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SEOUL, South Korea — South Korea and the United States launched a joint naval exercise involving a US nuclear submarine Monday, as tensions rise on the Korean peninsula ahead of an expected nuclear test by North Korea.
A defense ministry spokesman confirmed the three-day drill — condemned as a "warmongering" exercise by North Korea — was underway in the East Sea (Sea of Japan) off the southeastern South Korean port of Pohang.
Although South Korean military officials stressed the drill was scheduled before the North threatened to detonate its third nuclear device, the presence of the submarine has been seen as a warning to Pyongyang.
"The joint naval exercise is without a doubt an attempt to deter North Korea from conducting its nuclear test," said GlobalPost senior correspondent Geoffrey Cain.
Cain cited the presence of the USS San Francisco, a 6800-ton nuclear submarine armed with Tomahawk cruise missiles, at the naval exercises.
"The exercise includes at-sea operating training, detecting and tracking a submarine, anti-air and anti-ship live fire training and anti-missile training," the Yonhap news agency quoted one military official as saying.
The drill comes as the North has ramped up daily threats of a nuclear test in response to expanded UN sanctions imposed after its long-range rocket launch in December.
On Sunday, state media reported that the North's young leader, Kim Jong Un, had chaired a high-level meeting to discuss a "great turn" in bolstering military capability and issue "important" guidelines to top officials.
Although the report made no specific mention of a nuclear test, many observers in South Korea saw the meeting amounting to an official go-ahead for a detonation.
Recent satellite imagery has confirmed activity at the northeastern nuclear test site at Punggye-ri, with the North covering the entrance to a test tunnel in an apparent attempt to external monitoring.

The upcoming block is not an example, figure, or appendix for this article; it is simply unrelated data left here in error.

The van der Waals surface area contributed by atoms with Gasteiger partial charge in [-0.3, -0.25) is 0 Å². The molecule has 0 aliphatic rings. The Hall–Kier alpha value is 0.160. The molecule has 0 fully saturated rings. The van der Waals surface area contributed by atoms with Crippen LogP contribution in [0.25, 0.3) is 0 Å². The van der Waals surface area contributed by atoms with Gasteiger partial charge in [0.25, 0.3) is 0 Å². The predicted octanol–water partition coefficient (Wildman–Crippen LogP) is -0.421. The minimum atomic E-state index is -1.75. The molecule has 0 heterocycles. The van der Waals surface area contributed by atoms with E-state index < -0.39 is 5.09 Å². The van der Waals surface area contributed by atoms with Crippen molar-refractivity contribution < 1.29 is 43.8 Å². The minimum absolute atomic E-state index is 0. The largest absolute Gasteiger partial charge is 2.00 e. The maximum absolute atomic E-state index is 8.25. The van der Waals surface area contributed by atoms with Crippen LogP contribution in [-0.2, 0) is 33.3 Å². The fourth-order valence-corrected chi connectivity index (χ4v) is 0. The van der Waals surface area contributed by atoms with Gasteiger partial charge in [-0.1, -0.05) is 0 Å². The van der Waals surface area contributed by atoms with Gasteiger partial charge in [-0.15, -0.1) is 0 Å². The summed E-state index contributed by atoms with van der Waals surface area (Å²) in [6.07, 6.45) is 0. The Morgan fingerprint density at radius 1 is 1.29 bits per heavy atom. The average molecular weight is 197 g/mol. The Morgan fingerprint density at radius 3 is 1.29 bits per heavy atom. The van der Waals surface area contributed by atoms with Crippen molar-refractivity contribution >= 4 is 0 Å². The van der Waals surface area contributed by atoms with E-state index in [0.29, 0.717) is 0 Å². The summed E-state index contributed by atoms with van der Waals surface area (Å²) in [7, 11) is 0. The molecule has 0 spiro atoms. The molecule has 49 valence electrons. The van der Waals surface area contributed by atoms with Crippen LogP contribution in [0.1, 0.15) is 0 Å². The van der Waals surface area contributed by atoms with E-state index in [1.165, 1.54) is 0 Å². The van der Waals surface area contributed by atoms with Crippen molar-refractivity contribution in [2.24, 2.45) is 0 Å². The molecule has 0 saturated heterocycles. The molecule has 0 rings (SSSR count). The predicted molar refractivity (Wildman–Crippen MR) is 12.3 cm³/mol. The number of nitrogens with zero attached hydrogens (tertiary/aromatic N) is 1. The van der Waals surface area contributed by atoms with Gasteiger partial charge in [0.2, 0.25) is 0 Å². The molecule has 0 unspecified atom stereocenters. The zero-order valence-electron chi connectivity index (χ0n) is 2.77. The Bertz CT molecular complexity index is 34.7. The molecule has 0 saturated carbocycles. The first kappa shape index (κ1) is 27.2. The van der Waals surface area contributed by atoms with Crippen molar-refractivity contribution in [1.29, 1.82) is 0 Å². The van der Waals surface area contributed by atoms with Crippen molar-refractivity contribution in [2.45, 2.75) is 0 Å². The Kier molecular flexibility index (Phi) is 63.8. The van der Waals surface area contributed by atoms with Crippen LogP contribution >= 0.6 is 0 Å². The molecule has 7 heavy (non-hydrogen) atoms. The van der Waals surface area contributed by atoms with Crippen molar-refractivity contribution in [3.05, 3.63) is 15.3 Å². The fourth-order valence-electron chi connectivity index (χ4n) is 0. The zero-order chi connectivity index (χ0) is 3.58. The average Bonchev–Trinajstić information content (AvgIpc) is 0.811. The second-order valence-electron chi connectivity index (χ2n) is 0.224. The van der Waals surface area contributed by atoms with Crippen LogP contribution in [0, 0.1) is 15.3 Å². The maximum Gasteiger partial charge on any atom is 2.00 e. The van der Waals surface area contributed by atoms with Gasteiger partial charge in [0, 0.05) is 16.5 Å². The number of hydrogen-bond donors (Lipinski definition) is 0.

"They've concluded that North Korea could, therefore, be getting ready to detonate two bombs at the same time or back-to-back, perhaps to demonstrate their power," said GlobalPost's Cain from Seoul.
If the allegation turns out true, it would be significant. This signifies that the pariah state is not using highly enriched uranium, as was discovered early last year, but that it's gone so far to produce two pretty sophisticated, expensive bombs when you consider its level of poverty.
Some predict the test will come before the Lunar New Year on Feb. 10, while others suggest it will be timed to coincide with the birthday of Kim Jong Un's father and late leader Kim Jong Il on Feb. 16.
South Korean President Lee Myung-Bak urged officials to "stand well prepared" for any test after a meeting Sunday with his top security advisers, and the defense ministry said Monday that the North had completed all technical preparations.
"The only thing left to make is a political judgement," ministry spokesman Kim Min-Seok said, calling on Pyongyang to show restraint.
Joint exercises are common in South Korea as a show of force to Pyongyang, the most famous perhaps being the Team Spirit exercises held between the US and South Korea from 1976 to 1993. The games were canceled in hopes of improving relations.
"But as always, we've learned that the North Korean regime will do whatever it can to cling to power, whether or not the outside world chooses to engage it," said Cain.
Over the past week Pyongyang has issued a series of daily warnings threatening an aggressive response to the latest UN sanctions, including a promise Saturday of the "toughest retaliation."
The North insists that its December rocket launch was a purely scientific mission aimed at putting a satellite in orbit.
But most of the world viewed it as a disguised ballistic missile test that violated UN resolutions triggered by the North's previous nuclear tests in 2006 and 2009.
Seoul's top nuclear envoy left for Beijing on Sunday to meet with his Chinese counterpart in an apparent last ditch effort to avert another test.
The North's only major ally and economic lifeline, China is seen as the one country with real leverage over the regime in Pyongyang.
Beijing also chairs the stalled six-nation nuclear disarmament forum on the North, which involves the two Koreas, Japan, the US and Russia.
The North withdrew from the aid-for-denuclearization talks in April 2009 and staged its second atomic test a month later.
Geoffrey Cain contributed to this report from Seoul.